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Latin America & Caribbean

Ecuador: Recovering Hope

Indu John-Abraham's picture
Also available in: Español
 Paul Salazar / World Bank
The Park of La Merced, in Caraquez Bay, Ecuador, become a temporary shelter for dozens of families who have lost their homes. Photo: Paul Salazar / World Bank

From the moment the earthquake happened, I was anxious to go to the coastal areas that were most affected.  Possibly because of my past life working for a relief agency, where emergencies were an immediate call to action to help those who were, and are, facing so much loss – loss of family and friends, of homes, of livelihoods, of a sense of peace and security.  But also a sense of uncertainty to be faced with such loss –to look beyond the tragedy to find the hope.  While at the same time, managing the risks for my colleagues and myself of possibly facing another strong replica that might leave us among the disaster.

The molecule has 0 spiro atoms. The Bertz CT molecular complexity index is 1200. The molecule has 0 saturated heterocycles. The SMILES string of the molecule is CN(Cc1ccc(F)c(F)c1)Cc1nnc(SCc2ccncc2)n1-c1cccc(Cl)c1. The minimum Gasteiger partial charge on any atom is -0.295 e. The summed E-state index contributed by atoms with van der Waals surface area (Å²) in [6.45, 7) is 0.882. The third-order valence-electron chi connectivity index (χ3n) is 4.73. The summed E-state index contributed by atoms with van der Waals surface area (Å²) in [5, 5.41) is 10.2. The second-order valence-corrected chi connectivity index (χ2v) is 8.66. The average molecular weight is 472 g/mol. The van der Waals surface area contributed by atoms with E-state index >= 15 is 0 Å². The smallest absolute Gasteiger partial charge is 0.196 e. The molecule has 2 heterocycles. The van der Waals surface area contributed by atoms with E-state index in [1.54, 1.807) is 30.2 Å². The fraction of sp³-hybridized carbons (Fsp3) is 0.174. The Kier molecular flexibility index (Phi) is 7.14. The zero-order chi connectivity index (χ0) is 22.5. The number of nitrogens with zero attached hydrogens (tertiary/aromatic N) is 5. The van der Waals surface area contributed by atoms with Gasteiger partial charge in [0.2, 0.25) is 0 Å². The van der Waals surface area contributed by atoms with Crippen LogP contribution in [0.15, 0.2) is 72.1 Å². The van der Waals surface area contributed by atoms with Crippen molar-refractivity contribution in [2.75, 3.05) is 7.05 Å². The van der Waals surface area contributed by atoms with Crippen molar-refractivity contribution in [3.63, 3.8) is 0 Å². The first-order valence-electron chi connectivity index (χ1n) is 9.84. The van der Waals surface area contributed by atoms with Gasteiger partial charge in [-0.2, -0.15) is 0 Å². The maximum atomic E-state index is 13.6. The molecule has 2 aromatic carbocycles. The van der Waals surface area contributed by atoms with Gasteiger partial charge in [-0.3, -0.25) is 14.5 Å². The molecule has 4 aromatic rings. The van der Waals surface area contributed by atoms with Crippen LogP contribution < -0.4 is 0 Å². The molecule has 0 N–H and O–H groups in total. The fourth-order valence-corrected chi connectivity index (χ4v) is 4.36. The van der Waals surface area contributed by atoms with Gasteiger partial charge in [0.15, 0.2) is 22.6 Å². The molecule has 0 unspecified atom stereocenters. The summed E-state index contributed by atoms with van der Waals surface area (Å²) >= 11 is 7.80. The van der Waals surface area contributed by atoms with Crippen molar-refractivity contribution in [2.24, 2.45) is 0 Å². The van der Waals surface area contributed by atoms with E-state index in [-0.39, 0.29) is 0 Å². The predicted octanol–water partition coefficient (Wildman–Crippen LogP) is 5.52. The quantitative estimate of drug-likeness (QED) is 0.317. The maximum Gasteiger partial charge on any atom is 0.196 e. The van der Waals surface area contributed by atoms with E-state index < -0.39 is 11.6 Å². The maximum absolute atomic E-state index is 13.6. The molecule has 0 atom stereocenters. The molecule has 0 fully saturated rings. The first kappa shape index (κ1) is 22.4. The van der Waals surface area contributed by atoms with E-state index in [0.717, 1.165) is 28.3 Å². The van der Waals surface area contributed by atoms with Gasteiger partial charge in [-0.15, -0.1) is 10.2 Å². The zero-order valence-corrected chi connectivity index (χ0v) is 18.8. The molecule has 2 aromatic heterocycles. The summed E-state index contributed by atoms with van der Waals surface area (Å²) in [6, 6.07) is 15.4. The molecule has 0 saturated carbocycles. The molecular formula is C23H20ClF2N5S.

Latin America: Is There Hope for Prosperity After the Commodity Price Boom?

Katia Vostroknutova's picture

This blog was previously published in The World Post.

Talk about ‘growth’ in Latin America has become less upbeat today than a few years ago. That’s no surprise. For over a decade, average growth meant at least double the economic activity that we are seeing today. 

What’s the connection between financial development, volatility, and growth?

Francisco G. Carneiro's picture
Understanding macroeconomic volatility part 3
Read parts 1 & 2


There’s good evidence that a country’s level of financial development affects the impact of volatility on economic growth, particularly so in less developed countries, as the charts below demonstrate
 

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